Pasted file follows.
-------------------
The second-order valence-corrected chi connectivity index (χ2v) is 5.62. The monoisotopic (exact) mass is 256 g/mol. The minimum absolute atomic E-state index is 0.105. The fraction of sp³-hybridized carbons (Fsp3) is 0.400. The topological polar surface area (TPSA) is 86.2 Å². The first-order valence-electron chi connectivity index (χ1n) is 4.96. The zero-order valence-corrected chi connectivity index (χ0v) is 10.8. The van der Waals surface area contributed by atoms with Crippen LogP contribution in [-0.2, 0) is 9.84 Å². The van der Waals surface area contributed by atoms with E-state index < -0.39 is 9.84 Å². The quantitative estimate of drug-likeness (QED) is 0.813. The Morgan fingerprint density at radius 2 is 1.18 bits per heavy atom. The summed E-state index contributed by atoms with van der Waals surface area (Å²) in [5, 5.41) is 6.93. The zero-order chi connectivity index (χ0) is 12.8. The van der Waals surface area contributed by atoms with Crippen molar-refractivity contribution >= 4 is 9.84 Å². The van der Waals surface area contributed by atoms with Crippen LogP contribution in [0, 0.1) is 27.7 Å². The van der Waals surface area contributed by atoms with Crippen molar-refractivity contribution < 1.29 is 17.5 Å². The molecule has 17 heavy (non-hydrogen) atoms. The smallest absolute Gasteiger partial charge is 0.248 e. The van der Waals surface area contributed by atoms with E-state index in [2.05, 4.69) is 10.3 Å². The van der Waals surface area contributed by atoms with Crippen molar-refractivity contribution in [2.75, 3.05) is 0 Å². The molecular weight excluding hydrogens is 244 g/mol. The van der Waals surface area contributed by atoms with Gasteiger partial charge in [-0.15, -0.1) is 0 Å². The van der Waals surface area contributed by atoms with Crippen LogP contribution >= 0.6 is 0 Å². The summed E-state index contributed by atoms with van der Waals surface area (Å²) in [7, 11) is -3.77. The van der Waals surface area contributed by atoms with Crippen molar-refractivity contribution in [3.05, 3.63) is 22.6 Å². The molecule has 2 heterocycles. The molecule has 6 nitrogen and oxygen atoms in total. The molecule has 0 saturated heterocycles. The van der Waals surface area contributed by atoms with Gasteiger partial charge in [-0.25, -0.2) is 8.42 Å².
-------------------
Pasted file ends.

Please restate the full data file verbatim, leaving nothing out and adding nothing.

The second-order valence-corrected chi connectivity index (χ2v) is 5.62. The monoisotopic (exact) mass is 256 g/mol. The minimum absolute atomic E-state index is 0.105. The fraction of sp³-hybridized carbons (Fsp3) is 0.400. The topological polar surface area (TPSA) is 86.2 Å². The first-order valence-electron chi connectivity index (χ1n) is 4.96. The zero-order valence-corrected chi connectivity index (χ0v) is 10.8. The van der Waals surface area contributed by atoms with Crippen LogP contribution in [-0.2, 0) is 9.84 Å². The van der Waals surface area contributed by atoms with E-state index < -0.39 is 9.84 Å². The quantitative estimate of drug-likeness (QED) is 0.813. The Morgan fingerprint density at radius 2 is 1.18 bits per heavy atom. The summed E-state index contributed by atoms with van der Waals surface area (Å²) in [5, 5.41) is 6.93. The zero-order chi connectivity index (χ0) is 12.8. The van der Waals surface area contributed by atoms with Crippen molar-refractivity contribution >= 4 is 9.84 Å². The van der Waals surface area contributed by atoms with Crippen LogP contribution in [0, 0.1) is 27.7 Å². The van der Waals surface area contributed by atoms with Crippen molar-refractivity contribution < 1.29 is 17.5 Å². The molecule has 17 heavy (non-hydrogen) atoms. The smallest absolute Gasteiger partial charge is 0.248 e. The van der Waals surface area contributed by atoms with E-state index in [2.05, 4.69) is 10.3 Å². The van der Waals surface area contributed by atoms with Crippen molar-refractivity contribution in [2.75, 3.05) is 0 Å². The molecular weight excluding hydrogens is 244 g/mol. The van der Waals surface area contributed by atoms with Gasteiger partial charge in [-0.15, -0.1) is 0 Å². The van der Waals surface area contributed by atoms with Crippen LogP contribution >= 0.6 is 0 Å². The summed E-state index contributed by atoms with van der Waals surface area (Å²) in [7, 11) is -3.77. The van der Waals surface area contributed by atoms with Crippen molar-refractivity contribution in [3.05, 3.63) is 22.6 Å². The molecule has 2 heterocycles. The molecule has 6 nitrogen and oxygen atoms in total. The molecule has 0 saturated heterocycles. The van der Waals surface area contributed by atoms with Gasteiger partial charge in [-0.25, -0.2) is 8.42 Å².